WALKER -- Cass County commissioners evaluated the county's progress through the last year at their annual retreat Friday at Hope Lutheran Church in Walker.
Administrator Robert Yochum tallied written ballots the commissioners submitted. These showed they think their planning process has been at least 75 percent effective, and the commissioners met each other's expectations.
However, accomplishing goals set last year has been less than 50 percent successful.
The board completed the county comprehensive water, private land, public land and infrastructure plan. Yochum reported the staff regularly refers to the plan and measures departmental success in relation to it.
The board managed to prepare a balanced budget, and staff implemented the budget without overages during a year when the county sustained significant state funding losses.
Commissioners did their homework and were prepared for meetings, asked questioned to learn from each other and maintained contact with citizens and each other.
The board was involved in local and state associations, with several department heads serving as president or state legislative lobbyists for their state organizations, Yochum said, but involvement in national organizations was minimized because of costs.
The biggest failing, despite continuing attempts to find partners for a regional jail, was the county's inability in 2003 to find a solution to the county's jail overpopulation. More road deputies were added in 2003.
Progress was made to manage out-of-home child placement costs. A multi-departmental screening team Probation Officer Reno Wells leads has been carefully evaluating each child placement to try to reduce those costs.
That team recommended placements for 33 boys and 16 girls ranging in age from 1 month to 17 years during the last six months. They included children who were victims of neglect or abuse, had severe emotional problems and those who exhibited serious criminal behavior. The month-old child tested positive for crack cocaine.
With 90 percent of Cass' out-of-home placement children American Indian, Yochum said the committee is finding the real challenge is to reconcile the county's concern for the child's welfare first with the federal Indian Child Welfare Act, which sets the tribe/community as first priority, family second and the child last.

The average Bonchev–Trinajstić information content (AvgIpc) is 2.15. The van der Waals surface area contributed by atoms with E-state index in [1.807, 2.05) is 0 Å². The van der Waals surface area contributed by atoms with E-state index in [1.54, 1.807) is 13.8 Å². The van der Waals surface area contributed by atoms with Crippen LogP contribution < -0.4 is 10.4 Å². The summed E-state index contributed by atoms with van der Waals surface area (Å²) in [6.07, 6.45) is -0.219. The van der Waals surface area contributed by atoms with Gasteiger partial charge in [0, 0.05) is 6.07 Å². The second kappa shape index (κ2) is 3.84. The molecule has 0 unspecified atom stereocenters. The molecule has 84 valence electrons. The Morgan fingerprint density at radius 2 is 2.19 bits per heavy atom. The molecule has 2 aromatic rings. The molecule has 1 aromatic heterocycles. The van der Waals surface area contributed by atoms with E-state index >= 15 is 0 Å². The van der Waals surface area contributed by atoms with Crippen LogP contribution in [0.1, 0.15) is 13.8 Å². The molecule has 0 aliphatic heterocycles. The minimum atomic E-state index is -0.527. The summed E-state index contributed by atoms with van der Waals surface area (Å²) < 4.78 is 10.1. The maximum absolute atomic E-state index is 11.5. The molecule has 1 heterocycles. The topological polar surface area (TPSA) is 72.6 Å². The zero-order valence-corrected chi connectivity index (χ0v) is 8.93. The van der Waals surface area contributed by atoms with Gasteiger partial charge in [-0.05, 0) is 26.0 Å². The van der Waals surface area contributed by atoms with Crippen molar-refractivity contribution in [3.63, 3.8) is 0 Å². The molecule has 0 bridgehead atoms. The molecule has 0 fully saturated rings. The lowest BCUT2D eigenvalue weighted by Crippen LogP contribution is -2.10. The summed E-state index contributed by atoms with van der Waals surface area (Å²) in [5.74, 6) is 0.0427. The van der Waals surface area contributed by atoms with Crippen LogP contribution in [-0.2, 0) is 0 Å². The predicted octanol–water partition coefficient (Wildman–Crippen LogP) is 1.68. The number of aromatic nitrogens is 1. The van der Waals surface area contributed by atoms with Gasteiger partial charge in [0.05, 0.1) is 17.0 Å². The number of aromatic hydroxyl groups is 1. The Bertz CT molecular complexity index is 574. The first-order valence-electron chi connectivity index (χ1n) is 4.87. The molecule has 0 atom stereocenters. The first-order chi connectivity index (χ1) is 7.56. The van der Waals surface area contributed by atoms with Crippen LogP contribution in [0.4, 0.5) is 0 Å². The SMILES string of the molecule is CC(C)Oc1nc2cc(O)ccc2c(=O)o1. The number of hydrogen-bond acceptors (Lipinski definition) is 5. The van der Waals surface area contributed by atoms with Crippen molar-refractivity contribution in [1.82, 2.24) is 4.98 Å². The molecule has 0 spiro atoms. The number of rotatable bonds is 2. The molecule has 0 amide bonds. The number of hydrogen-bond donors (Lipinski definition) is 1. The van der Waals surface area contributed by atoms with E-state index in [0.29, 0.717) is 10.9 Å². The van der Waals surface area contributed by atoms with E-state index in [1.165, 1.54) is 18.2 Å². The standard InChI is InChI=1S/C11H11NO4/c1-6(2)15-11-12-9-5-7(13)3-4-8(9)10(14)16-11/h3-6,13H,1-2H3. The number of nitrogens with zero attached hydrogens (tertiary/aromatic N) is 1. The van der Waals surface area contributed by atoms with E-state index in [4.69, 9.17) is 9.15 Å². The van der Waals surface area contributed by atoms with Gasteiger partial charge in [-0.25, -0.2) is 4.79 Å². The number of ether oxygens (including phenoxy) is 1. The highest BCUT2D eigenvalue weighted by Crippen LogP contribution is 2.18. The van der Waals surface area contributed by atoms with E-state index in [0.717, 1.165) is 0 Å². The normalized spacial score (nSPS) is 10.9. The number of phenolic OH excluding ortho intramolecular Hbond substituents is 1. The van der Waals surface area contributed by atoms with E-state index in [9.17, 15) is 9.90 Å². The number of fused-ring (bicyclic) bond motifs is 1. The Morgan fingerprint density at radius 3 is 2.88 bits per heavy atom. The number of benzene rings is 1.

The county still is working on ways to allow more agricultural land to be developed, taking inventory of community sewer and water district potentials and implementing clear state and county all-terrain vehicle guidelines.
Cass' expanding Web site proved one of its biggest successes. Extensive maps, application forms and information resources have been posted on the Web site. Public response has been positive and has saved staff time for answering public questions, Yochum said.
While building permit applications, job applications and maps have been popular with Web browsers and downloaders, Yochum said the top interest so far was the 3,080 hits from people looking for the 2002 election results.
Bumper stickers for county vehicles to advertise the Web site are in production.
Yochum reported an Association of Minnesota Counties poll conducted recently showed counties are the least understood unit of government when compared with the state, city, township or schools.
This survey also showed county government has a 46 percent approval rating and 17 percent disapproval rating statewide, with informed citizens giving it a 62 percent approval and 19 percent disapproval rating.
Yochum emphasized the significance this can have to Cass' effort to use the Web site to provide more county information to the public.
While Cass commissioners and staff have communicated with Leech Lake Reservation officials, there still has not been a hoped-for formal meeting between the board and the current Tribal Council.
Cass commissioners cut funding in 2003 to anything they believed was not a direct county function.
Yochum said the 2004 challenge will be to find non-financial ways to support programs.
Health, Human and Veterans Services employees have assumed coordination of the Council on Aging without adding staff.
The county has taken preliminary steps to publish its own plat book, which 4-H then would be able to continue to distribute as a fund-raiser.
How the county will offer non-financial support to Cass County Economic Development Corp., the Initiative Foundation or Cass County Historical Museum has yet to be determined.
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